The beat of your heart is something that is frequent.
An example of frequent is the heart beat in a living person.
- Obs. crowded; filled
- occurring often; happening repeatedly at brief intervals
- constant; habitual
Origin of frequentMiddle English from Old French from Classical Latin frequens (gen. frequentis), uncertain or unknown; perhaps akin to farcire, to stuff: see farce
- Occurring or appearing quite often or at close intervals: frequent errors of judgment.
- Habitual or regular: a frequent visitor to our house.
transitive verbfre·quent·ed, fre·quent·ing, fre·quents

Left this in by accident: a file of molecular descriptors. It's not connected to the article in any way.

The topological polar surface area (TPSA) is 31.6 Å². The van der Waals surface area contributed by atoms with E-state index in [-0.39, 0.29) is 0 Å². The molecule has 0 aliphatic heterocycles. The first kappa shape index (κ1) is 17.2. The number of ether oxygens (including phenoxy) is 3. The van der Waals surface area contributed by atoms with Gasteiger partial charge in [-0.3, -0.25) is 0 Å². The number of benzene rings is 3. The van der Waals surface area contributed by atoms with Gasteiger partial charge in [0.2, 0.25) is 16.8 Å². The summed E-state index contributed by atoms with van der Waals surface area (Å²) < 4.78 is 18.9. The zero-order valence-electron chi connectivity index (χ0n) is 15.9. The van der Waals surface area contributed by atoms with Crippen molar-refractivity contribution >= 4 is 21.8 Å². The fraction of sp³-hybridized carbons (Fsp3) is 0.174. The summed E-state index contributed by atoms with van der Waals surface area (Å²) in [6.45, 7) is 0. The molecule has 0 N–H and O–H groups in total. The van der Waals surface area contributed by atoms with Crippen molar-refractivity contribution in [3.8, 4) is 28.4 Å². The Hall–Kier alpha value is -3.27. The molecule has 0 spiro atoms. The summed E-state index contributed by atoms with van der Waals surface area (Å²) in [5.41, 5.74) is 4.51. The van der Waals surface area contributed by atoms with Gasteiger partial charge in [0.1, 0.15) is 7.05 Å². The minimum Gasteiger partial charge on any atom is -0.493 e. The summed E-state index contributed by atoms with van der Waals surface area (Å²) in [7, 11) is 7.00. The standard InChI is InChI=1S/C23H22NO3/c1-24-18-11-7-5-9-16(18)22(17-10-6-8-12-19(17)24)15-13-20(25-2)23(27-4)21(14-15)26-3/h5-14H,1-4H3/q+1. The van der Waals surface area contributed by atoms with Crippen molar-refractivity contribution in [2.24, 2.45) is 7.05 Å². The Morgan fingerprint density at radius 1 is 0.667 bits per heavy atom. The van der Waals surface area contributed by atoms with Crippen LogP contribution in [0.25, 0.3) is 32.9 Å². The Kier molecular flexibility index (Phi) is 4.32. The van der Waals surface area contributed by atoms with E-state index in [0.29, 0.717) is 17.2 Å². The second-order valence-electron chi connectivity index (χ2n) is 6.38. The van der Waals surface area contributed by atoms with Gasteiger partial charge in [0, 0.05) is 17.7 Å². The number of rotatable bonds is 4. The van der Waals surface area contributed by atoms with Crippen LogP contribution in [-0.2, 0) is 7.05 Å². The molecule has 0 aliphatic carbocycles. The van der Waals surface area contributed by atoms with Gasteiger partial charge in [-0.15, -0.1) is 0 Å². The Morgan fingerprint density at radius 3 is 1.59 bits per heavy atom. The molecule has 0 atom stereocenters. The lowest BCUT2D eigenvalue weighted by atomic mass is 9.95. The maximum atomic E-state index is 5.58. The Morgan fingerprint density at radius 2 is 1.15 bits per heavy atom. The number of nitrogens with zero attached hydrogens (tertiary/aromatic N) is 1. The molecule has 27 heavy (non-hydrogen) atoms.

Origin of frequentMiddle English ample, profuse from Old French from Latin frequēns frequent- crowded, numerous, frequent
(comparative more frequent or frequenter, superlative most frequent or frequentest)
(third-person singular simple present frequents, present participle frequenting, simple past and past participle frequented)
- To visit often.
- I used to frequent that restaurant.
From Old French frequenter, from Latin frequentare (“to fill, crowd, visit often, do or use often, etc.”), from frequens (“frequent, crowded”)